Yesterday was an important day in Italian Football Culture, as Serie A’s first Supporters Trust – Azionariato Popolare AS Roma – was formed, as the first attempt to run a football club by the fans in Italy. Azionariato Popolare AS Roma are the second Trust to be formed it Italy, after Società Cooperativa Modena Sport Club was formed in 2008, by fans of Serie B Modena.

The desire for Italian fans to follow what so far is a very British-style movement, may seem strange, considering the differences between the cultures of the relative nations football goers. However, the mainly Italian Ultra movement, far from being the excuse for hooliganism that the English media often inaccurately paints it to be, is in fact proof that Italian football culture is historically a lot more organised than British football culture has ever been, which is something that Azionariato Popolare AS Roma very much has in their favour. Azionariato Popolare AS Roma have symbolically begun with 83 founder members, each member representing a year in AS Roma’s history, but this number is expected to grow significantly.

Like with so many Supporters Trusts over here, the catalyst to the formation has been due to problems off the pitch. Roma have just completed their season by finishing runners-up in Serie A, just two points behind Champions League winners Inter, but off the pitch, financial worries dominate the minds of the fans. Just like the English Premier League runners-up Manchester United, Roma are servicing a debt run up by their owners (the Sensi family) that runs into hundreds of millions of pounds, and just like Manchester United, Roma are servicing a reported €400million debt is not football related. Roma’s “debt” is actually a debt of oil storage company Italpetroli – also owned by the Sensi family. Italpetrol indirectly control Roma, but are also 49% owned by the Italian bank Unicredit, who just happen to be owed €300million of the Italpetroli debt. It is meetings between the Sensi family and Unicredit, and suggestions that the future of the club was in doubt as a result that saw the initial meetings to get the wheels in motion regarding creating Azionariato Popolare AS Roma.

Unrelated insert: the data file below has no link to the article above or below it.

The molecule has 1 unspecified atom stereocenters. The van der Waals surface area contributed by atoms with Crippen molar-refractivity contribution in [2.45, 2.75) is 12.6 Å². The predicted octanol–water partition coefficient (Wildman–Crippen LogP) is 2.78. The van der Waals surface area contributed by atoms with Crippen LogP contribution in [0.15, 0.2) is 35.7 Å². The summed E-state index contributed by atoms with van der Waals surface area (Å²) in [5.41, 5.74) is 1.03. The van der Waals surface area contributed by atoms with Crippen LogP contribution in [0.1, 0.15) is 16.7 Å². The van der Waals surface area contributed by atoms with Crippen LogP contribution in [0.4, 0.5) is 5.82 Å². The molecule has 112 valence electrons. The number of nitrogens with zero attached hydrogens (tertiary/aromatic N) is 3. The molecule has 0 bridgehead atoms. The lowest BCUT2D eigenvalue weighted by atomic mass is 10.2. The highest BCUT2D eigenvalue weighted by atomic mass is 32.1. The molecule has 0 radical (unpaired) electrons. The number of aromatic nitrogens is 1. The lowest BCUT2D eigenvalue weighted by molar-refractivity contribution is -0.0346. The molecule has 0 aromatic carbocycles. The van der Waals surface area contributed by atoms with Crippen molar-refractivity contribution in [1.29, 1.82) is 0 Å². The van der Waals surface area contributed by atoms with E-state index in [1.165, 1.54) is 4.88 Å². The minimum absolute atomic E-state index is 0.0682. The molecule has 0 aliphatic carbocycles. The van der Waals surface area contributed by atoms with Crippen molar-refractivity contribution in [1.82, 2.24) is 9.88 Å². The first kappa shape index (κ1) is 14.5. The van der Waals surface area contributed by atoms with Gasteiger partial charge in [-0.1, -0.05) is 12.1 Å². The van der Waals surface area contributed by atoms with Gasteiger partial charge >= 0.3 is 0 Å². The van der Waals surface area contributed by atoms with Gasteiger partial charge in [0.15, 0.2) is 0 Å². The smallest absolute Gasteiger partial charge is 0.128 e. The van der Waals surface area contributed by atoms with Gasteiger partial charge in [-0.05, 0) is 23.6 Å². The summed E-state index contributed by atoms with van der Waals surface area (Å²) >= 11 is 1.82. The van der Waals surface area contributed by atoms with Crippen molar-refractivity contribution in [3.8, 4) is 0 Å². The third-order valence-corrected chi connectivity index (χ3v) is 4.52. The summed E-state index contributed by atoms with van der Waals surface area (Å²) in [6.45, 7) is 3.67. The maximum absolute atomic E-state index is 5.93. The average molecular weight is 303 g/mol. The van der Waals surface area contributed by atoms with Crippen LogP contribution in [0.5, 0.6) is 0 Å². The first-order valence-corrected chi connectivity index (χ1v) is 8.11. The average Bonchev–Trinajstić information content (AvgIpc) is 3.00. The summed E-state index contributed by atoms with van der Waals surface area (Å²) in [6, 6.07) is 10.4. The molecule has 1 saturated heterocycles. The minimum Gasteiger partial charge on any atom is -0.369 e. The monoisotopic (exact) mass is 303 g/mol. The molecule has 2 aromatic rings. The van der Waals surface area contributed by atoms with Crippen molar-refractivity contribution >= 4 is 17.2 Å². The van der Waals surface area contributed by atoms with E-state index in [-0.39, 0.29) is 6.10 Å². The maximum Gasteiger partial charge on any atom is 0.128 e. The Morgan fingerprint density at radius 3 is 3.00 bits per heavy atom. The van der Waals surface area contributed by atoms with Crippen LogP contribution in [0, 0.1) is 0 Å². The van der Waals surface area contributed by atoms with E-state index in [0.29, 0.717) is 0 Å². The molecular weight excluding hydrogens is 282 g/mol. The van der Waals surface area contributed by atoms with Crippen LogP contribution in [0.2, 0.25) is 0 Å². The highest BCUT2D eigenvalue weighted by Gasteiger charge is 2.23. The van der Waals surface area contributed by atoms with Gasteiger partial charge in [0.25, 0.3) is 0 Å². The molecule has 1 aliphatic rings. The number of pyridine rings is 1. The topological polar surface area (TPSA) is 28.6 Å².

Like with any Trust created in the UK, getting everything into place takes time. The formation has taken around three months – the official press conference to launch the Trust was just over three months ago. Everything is essentially being done by the book, rather than with haste in mind, although as they are the pioneers of the Trust movement in Italy, Azionariato Popolare AS Roma are essentially writing the book.
As with Trusts over here, Azionariato Popolare AS Roma’s aims are ambitious, but no more unrealistic than those of most Trusts. They are initially looking to invest, in exchange for a minority say in the club, but the long term aim, is the same as Supporters Trusts over here – ownership of the club. However, fan ownership is not the be all and end all for Azionariato Popolare AS Roma, as they are looking to highlight high profile issues that fans care about such as ticketing and communications, but also raise awareness of issues that are still low-profile in Italian football, such as rights for disabled fans and ways in which the club can work with local children.

In a country where the common model for running a top flight club usually involves pumping unsustainable millions, it will be interesting to see if Azionariato Popolare AS Roma can take over the running of their club long term, or become pioneers along with Modena, in a new wave of Italian football culture.

For more information about Azionariato Popolare AS Roma, visit their website at, which is both in English and Italian. would like to thank Vanda Wilcox for her help with this post.